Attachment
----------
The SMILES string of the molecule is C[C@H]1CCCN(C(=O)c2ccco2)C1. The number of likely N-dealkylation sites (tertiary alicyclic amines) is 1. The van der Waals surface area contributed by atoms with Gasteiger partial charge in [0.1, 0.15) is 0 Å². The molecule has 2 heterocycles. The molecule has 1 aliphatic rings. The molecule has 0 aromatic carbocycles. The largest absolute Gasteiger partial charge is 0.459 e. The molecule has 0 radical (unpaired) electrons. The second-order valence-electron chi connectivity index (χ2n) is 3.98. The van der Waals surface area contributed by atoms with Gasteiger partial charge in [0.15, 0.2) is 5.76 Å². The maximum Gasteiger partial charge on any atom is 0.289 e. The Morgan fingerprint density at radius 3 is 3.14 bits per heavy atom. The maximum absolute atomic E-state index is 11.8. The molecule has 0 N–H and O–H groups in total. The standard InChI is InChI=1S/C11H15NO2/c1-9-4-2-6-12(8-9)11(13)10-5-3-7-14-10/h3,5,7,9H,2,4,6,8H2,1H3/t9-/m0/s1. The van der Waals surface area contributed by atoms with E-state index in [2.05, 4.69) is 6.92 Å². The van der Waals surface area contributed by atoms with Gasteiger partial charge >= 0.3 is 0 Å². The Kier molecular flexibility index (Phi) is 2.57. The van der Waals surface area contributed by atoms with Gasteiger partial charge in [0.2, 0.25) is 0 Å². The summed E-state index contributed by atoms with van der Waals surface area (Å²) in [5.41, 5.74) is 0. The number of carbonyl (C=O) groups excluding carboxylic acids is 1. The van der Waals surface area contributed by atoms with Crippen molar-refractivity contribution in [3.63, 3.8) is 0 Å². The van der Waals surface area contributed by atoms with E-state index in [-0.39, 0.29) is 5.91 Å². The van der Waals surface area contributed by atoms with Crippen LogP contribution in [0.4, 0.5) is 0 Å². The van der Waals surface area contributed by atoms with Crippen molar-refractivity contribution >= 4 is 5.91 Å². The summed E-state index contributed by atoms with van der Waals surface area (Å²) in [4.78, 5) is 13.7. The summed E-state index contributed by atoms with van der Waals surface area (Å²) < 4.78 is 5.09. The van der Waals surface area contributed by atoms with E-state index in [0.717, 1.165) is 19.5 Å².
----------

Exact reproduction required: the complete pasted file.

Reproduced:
The SMILES string of the molecule is C[C@H]1CCCN(C(=O)c2ccco2)C1. The number of likely N-dealkylation sites (tertiary alicyclic amines) is 1. The van der Waals surface area contributed by atoms with Gasteiger partial charge in [0.1, 0.15) is 0 Å². The molecule has 2 heterocycles. The molecule has 1 aliphatic rings. The molecule has 0 aromatic carbocycles. The largest absolute Gasteiger partial charge is 0.459 e. The molecule has 0 radical (unpaired) electrons. The second-order valence-electron chi connectivity index (χ2n) is 3.98. The van der Waals surface area contributed by atoms with Gasteiger partial charge in [0.15, 0.2) is 5.76 Å². The maximum Gasteiger partial charge on any atom is 0.289 e. The Morgan fingerprint density at radius 3 is 3.14 bits per heavy atom. The maximum absolute atomic E-state index is 11.8. The molecule has 0 N–H and O–H groups in total. The standard InChI is InChI=1S/C11H15NO2/c1-9-4-2-6-12(8-9)11(13)10-5-3-7-14-10/h3,5,7,9H,2,4,6,8H2,1H3/t9-/m0/s1. The van der Waals surface area contributed by atoms with E-state index in [2.05, 4.69) is 6.92 Å². The van der Waals surface area contributed by atoms with Gasteiger partial charge >= 0.3 is 0 Å². The Kier molecular flexibility index (Phi) is 2.57. The van der Waals surface area contributed by atoms with Gasteiger partial charge in [0.2, 0.25) is 0 Å². The summed E-state index contributed by atoms with van der Waals surface area (Å²) in [5.41, 5.74) is 0. The number of carbonyl (C=O) groups excluding carboxylic acids is 1. The van der Waals surface area contributed by atoms with Crippen molar-refractivity contribution in [3.63, 3.8) is 0 Å². The van der Waals surface area contributed by atoms with E-state index in [-0.39, 0.29) is 5.91 Å². The van der Waals surface area contributed by atoms with Crippen LogP contribution in [0.4, 0.5) is 0 Å². The van der Waals surface area contributed by atoms with Crippen molar-refractivity contribution >= 4 is 5.91 Å². The summed E-state index contributed by atoms with van der Waals surface area (Å²) in [4.78, 5) is 13.7. The summed E-state index contributed by atoms with van der Waals surface area (Å²) < 4.78 is 5.09. The van der Waals surface area contributed by atoms with E-state index in [0.717, 1.165) is 19.5 Å².